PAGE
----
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Stories of the Bible: The Exodus



Peace & Blessings Beloved,

TGBTG for allowing us to see another day. I pray all is well with you and yours, and that your week has been fruitful & blessed thus far.


In the twelfth post of our new Humble Servant Blog Series, Stories of the Bible, we're going to review The Exodus, which can be found in the book of Exodus, as chronicled in chapter 14.



The Exodus story begins with the birth of Moses and his unusual upbringing in Egypt (Exodus 2) and, later, a command from Jehovah to Pharaoh, delivered to the Egyptian ruler by Moses and Aaron: “Let my people go, that they may hold a feast to me in the wilderness” (Exodus 5:1). Pharaoh refused. Israel was valuable to Pharaoh because they provided slave labor for his kingdom.


The Israelites were happy to leave Egypt, as they were no longer slaves, and were headed for the Promised Land. The Egyptians gave the Israelites everything they asked for, including gold and silver. There were some, from other nations, who also believed in Jehovah, and journeyed to the Promised Land, with the Israelites.


As the Israelites made their way to the Promised land, a tall pillar of cloud went before them in the day, and a tall pillar of fire at night. These pillars housed almighty Jehovah, signifying his omnipresence, and symbolizing His promise to never leave or forsake us. All the Israelites (& believers) had to do was follow and obey Jehovah



After a brief period, Pharaoh and the Egyptians changed their minds, and once again wanted to enslave the Israelites. As such, they chased after them. Jehovah is actually the One who changed their minds, as it was indicative of His omnipotence.


Once the Israelites saw Pharaoh & his army approaching them, they realized that they were trapped between the army and the Red Sea. The Israelites were scared, and thought they were going to die. Moses assured them that Jehovah would be with them, and save them. God told Moses to have them move closer to the Red Sea, and Moses moved the pillar of cloud between the Israelites and the Egyptians. As a result the Egyptians were unable to the see the Israelites. God then told Moses to raise his hand over the sea. Then God caused the wind to push the water to each side (left & right). This created a pathway of dry land that the Israelites used to get to the other side of the sea.


Jehovah then moved the pillar of cloud up and away from the Egyptians, so they could see the Israelites escaping. The Egyptian army began chasing after them, but Jehovah caused the Egyptians to panic, and their chariots became stuck. Once the Israelites reached the other end of the sea, Jehovah had Moses stretch out his arm over the sea once more, this time causing the water to fall on the Egyptian army and return to its original position. The entire army drowned. Once the Israelites witnessed the death of the entire Egyptian army, they trusted in Jehovah. They also believed Moses was a prophet of Jehovah.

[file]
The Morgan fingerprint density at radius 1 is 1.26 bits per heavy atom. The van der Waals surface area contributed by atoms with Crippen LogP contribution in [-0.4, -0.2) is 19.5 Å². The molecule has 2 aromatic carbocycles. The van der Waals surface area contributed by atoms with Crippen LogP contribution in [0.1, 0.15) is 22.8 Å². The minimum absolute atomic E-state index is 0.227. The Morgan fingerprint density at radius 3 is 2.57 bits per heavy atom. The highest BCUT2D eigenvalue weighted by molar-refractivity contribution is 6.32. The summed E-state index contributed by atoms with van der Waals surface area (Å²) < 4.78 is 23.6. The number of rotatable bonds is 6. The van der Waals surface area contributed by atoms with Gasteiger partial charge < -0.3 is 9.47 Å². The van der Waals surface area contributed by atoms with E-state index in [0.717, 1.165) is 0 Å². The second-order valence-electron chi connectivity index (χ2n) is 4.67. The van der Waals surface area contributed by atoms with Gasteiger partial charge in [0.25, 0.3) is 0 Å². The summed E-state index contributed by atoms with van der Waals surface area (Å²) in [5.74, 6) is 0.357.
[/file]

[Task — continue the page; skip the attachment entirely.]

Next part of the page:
In the midst of their newfound freedom, the Israelites began to worship Jehovah. Jehovah instructed them to celebrate this freedom each year. This celebration was known as the Passover


The account of the exodus assures us that Jehovah's will always comes to pass. Man, in his fallen state, can relate to both Pharaoh and the Israelites. Sometimes people are like Pharaoh, so proud and stubborn that they resist Jehovah to the very end, despite the evidence that His will always comes to pass. And sometimes people are like the Israelites, so broken in spirit and exhausted that they just can’t believe Jehovah will bless them. But in both cases, as The Exodus story illustrates, Jehovah still has the power to do exactly what He promises.


I pray you receive this with the love intended, and apply it to wisdom.


May the joy of the Lord continue to be your strength.


Love you much.


Stay Safe, Stay Healthy, Stay Blessed!


-Humble Servant


P.S- If you have not given your life to Jesus Christ, I implore you to take the time to do so right now. Use John 3:16 & Romans 10:9-10 as a foundation for making your confession of faith. And use Ephesians 2:1-10 to provide proper context for your salvation.

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